Roadkill and photographers
On the surface, there’s nothing very funny about roadkill. The fact that millions of animals die on North American highways every year is a sad testimony to how our automobile addiction has harmed nature.
According to studies, an estimated 41 million squirrels die every year on U.S. roads alone. I’m told that as a kid I once came home from school sobbing because I’d seen a squirrel run over. None of us have enough tears in our bodies for the 26 million cats and 15 million raccoons that die every year on American roads.
And yet roadkill has become part of our pop culture. Google “roadkill” and you’ll get more than 1.5 million hits. There are entire websites devoted to roadkill cuisine, supposedly a hillbilly delicacy.
A 1990 Canadian movie called Roadkill (about a band on the road in northern Ontario) is something of a cult classic. The term “roadkill on the information superhighway” has been used in numerous books, articles and websites to describe those left behind by rapidly changing computer technology.
Even my late mother, who was a very creative person, used to gather bits of fur, feathers, porcupine quills or skulls from roadkill to incorporate into masks and other artistic creations.
So what does all this have to do with photography? Evidently a lot. A search on the photography website Flickr for groups about roadkill comes up with 163 hits. Granted some of those come up because their descriptions explicitly say that they are for animal pictures excluding roadkill, but apparently there are lots of people out there who enjoy shooting dead animals (with a camera, not a gun) and calling it art. My favourite group title is Cute Girls and Roadkill, even though its 23 members don’t seem to have been too active lately. I am not making this up. If I posted a picture of a woman to this group, she might rightly wonder if I saw her as a cute girl or as roadkill.
All this is leadup to a crazy photo idea I had last fall for a shot titled Photographer Roadkill. The idea was inspired when I looked at the photos of one of my Flickr contacts, PMck / Perry, an Ottawa-area photographer whose work I have watched blossom over the past year. Perry has an obsession with a particular bridge west of Ottawa that he refers to as “that bridge.” It’s the bridge on the old Highway 17 across the Mississippi River (not to be mistaken for its U.S. namesake). Perry filled his photostream with dozens of shots of this bridge from all angles and all times of night and day.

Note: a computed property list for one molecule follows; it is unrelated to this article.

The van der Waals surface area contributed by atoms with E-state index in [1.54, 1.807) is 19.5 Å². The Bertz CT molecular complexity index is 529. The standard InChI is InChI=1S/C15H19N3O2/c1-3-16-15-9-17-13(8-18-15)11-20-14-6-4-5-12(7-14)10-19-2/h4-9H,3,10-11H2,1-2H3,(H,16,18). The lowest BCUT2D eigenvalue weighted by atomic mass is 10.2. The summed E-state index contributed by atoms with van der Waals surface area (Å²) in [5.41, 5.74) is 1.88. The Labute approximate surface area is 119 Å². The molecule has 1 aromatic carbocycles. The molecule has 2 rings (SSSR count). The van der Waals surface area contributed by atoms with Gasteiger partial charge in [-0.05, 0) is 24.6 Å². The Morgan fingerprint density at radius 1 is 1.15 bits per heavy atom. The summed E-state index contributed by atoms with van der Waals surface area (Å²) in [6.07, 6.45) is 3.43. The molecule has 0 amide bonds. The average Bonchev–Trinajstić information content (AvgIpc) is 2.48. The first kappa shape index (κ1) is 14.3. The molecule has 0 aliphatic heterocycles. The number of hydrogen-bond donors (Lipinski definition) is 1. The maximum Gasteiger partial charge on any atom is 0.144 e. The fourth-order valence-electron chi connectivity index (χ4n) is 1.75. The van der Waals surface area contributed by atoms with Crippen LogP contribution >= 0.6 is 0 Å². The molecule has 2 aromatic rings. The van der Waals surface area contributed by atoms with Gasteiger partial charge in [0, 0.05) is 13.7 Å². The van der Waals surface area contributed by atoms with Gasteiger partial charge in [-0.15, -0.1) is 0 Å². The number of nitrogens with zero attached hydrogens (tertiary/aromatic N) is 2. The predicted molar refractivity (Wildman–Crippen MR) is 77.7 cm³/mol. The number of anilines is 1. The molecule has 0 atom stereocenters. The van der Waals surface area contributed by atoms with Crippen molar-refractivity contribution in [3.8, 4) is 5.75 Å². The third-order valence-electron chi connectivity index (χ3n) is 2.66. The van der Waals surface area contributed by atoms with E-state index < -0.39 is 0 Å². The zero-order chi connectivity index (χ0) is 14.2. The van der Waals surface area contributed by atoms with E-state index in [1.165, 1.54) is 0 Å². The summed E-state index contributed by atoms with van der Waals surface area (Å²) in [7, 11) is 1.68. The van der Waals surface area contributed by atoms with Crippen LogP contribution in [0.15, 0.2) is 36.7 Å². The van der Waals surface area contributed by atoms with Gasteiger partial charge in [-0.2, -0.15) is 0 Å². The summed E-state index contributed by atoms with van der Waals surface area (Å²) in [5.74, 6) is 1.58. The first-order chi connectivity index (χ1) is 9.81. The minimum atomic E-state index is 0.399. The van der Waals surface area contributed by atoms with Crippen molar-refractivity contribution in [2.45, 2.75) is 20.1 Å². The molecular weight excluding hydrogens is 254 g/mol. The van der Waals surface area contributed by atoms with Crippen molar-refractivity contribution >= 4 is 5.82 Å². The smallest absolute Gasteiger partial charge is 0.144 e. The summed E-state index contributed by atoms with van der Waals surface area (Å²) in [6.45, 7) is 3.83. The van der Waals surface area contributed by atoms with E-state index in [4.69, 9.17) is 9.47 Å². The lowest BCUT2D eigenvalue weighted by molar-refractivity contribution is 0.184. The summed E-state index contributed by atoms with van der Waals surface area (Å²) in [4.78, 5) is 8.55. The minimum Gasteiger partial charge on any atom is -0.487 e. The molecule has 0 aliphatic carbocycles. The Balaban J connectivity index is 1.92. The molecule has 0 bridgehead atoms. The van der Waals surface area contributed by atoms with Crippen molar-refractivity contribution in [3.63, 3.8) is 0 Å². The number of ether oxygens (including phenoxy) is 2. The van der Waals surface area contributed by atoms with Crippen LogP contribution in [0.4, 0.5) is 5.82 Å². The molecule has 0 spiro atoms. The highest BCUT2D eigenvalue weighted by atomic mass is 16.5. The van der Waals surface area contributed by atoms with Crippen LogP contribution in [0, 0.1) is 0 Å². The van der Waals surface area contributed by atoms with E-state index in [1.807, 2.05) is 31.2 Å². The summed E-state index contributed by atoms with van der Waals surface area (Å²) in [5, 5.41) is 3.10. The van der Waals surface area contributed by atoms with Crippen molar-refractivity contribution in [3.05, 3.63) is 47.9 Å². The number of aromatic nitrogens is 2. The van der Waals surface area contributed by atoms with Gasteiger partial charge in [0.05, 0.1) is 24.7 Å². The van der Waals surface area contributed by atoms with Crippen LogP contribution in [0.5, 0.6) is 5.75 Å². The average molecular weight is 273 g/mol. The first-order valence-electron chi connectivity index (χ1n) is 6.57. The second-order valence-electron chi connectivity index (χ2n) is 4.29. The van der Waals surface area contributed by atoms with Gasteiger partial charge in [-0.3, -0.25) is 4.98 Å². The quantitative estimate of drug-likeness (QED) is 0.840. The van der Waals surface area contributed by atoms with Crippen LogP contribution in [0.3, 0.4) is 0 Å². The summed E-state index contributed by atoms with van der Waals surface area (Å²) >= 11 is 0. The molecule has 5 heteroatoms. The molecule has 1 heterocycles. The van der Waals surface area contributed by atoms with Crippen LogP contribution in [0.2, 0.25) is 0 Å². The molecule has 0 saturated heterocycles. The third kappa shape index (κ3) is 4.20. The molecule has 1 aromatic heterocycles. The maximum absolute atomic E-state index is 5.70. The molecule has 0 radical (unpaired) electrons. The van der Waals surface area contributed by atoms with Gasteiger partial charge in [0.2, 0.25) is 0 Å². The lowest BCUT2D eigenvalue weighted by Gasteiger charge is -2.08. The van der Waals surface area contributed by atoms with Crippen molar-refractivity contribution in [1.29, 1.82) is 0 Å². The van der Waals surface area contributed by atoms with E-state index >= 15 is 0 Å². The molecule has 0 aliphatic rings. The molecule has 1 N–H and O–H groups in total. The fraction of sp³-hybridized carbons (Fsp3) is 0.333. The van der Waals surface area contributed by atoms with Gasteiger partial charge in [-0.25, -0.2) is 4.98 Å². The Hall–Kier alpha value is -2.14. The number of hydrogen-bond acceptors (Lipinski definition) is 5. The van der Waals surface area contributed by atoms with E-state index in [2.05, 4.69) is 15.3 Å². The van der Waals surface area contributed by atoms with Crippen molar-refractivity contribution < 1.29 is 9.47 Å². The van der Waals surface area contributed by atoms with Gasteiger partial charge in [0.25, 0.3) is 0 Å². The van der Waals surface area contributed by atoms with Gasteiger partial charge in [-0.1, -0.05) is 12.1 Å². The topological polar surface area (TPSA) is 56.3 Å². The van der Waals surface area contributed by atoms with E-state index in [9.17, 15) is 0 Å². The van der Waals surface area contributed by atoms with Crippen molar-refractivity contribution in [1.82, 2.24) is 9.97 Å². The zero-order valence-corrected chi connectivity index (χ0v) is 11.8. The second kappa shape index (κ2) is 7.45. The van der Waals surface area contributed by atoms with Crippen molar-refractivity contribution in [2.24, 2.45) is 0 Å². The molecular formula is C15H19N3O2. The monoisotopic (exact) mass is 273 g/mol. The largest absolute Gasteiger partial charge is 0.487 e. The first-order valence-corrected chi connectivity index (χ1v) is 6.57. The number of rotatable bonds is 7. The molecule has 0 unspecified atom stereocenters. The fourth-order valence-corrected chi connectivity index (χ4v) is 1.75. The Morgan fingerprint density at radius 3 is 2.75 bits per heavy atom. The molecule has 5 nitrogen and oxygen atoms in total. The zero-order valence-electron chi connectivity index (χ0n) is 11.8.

I began to worry about Perry. Quite aside from the fact that it’s not normal to be obsessed with a bridge, I worried that he might get so absorbed in photographing the bridge that he might not notice an oncoming car, and might end up as — roadkill. And what if other photographers shared Perry’s obsession and they also ended up as roadkill on THAT bridge? And then what if some of those photographers who shoot for Flickr groups about roadkill came by and saw Perry and the other photographers strewn across the highway and decided to take some shots? You can see where this is going.
At the same time, I’d been looking at the photos of another Flickr contact from Pittsburgh, Dave DiCello, who had been doing some interesting stuff compositing multiple shots of himself into a single photo. I particularly liked one of five versions of himself sitting around playing cards and drinking beer. So I got the idea of trying the same technique with multiple shots of myself as a photographer roadkill on that bridge. I would send it to Perry as a warning of what can happen if you’re not careful taking pictures on highways with fast-moving vehicles. I was even going to use a stuffed dog to represent Perry’s adorable standard poodle Cooper, who accompanies him on shoots.
I set up my tripod on THAT bridge, used the timer, and grabbed a couple shots of myself lying on the road. Trouble is, every time I got into position, I would hear a distant car approaching on the highway. I worried that I might end up as real photographer roadkill. Besides, the lighting was very harsh. So I abandoned the project after a few shots, and this is the best I got.
I thought of going back in better light and taking a friend to spot for cars, but then I thought better of the whole idea. It was all very, very sick, and I was sure that if I sent it to Perry he would be horribly offended. Especially placing a stuffed poodle on the road could have caused him to be extremely upset. Not everyone shares my sick sense of humour.
So, I forgot about the idea over the winter, and life carried on.
And then, about a week ago, I was looking at Perry’s photostream on Flickr, and was astonished to see he’d done a photo of his dog Cooper lying on the centre of the same road by the same bridge. And he’d titled it — you guessed it — “Road Kill.”
It turns out then, that I’m not the only one with a wacky, sick sense of humour. And Perry, who I’ve never met, except on the internet, shares some of my wackiness.
And roadkill can be funny, and can have a lot to do with photographers.